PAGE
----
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Alun Michael defends Welsh Assembly's 'reasonable' cost

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Welsh first secretary Alun Michael has leapt to the defence of spiralling costs over Cardiff's proposed new Welsh Assembly building. Although it will now cost £22.8 million, not £12 million, it will, he says, still prove 'excellent value for money.'

Assembly members were told last week that the Richard Rogers-designed building at Cardiff Bay (aj 20.01.00) will cost almost £3 million more even than the amended £20 million figure, forecast only last July. A full debate in the Assembly yesterday was expected to approve the latest revised plans and to give the go-ahead for land acquisition and planning applications.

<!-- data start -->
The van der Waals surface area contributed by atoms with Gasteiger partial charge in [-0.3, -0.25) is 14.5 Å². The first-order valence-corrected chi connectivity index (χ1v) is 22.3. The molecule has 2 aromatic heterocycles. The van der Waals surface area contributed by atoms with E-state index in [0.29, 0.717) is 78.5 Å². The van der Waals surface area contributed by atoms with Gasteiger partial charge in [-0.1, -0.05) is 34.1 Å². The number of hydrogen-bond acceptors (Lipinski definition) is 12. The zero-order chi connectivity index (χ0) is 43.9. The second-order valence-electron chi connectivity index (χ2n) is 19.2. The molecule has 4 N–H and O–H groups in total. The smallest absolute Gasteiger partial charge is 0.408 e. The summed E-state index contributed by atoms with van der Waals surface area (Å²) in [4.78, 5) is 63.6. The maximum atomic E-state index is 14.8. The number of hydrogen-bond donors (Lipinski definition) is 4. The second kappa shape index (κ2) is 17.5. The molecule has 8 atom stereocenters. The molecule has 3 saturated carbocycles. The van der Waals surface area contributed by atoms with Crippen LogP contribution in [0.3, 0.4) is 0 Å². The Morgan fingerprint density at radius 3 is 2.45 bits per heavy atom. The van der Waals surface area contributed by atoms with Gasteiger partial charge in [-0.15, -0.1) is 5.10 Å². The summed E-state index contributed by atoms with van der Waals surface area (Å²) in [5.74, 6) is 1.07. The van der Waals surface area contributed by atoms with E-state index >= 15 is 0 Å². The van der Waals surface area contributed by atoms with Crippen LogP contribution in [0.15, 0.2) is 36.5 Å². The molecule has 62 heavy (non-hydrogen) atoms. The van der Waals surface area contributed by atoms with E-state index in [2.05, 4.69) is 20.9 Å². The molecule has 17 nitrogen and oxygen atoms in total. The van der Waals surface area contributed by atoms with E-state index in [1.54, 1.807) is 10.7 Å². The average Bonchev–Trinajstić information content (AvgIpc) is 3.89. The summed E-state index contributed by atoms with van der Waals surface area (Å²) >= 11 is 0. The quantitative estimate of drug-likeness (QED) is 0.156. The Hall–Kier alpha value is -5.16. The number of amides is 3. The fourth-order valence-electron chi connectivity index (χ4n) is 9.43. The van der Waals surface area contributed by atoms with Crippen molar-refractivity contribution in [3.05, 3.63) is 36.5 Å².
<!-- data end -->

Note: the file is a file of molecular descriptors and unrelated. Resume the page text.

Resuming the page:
Michael defended the scheme, explaining that increased costs have come from a combination of inflation, design changes and the extension of the design process to include landscaping.

'The original cost was for the building itself and did not extend to the exterior or beyond the site boundary,' he said. 'The latest forecast is still entirely reasonable for the provision of a public building of this calibre.'

Substantial alterations have been made to the original plans, following comments from Assembly members and officials. 'The most significant change,' said Michael, 'is to the external space at the front of the building to provide equal access for people with a disability.'

Others include provision of a raised access road, while internal changes centre on creating less-open spaces for the three committee rooms, providing separate sound and translation booths, and introducing viewing galleries. The capacity of the public gallery around the main chamber has been increased. Michael added that the changes have been kept to a minimum but were intended to meet Assembly members' 'needs and aspirations'.

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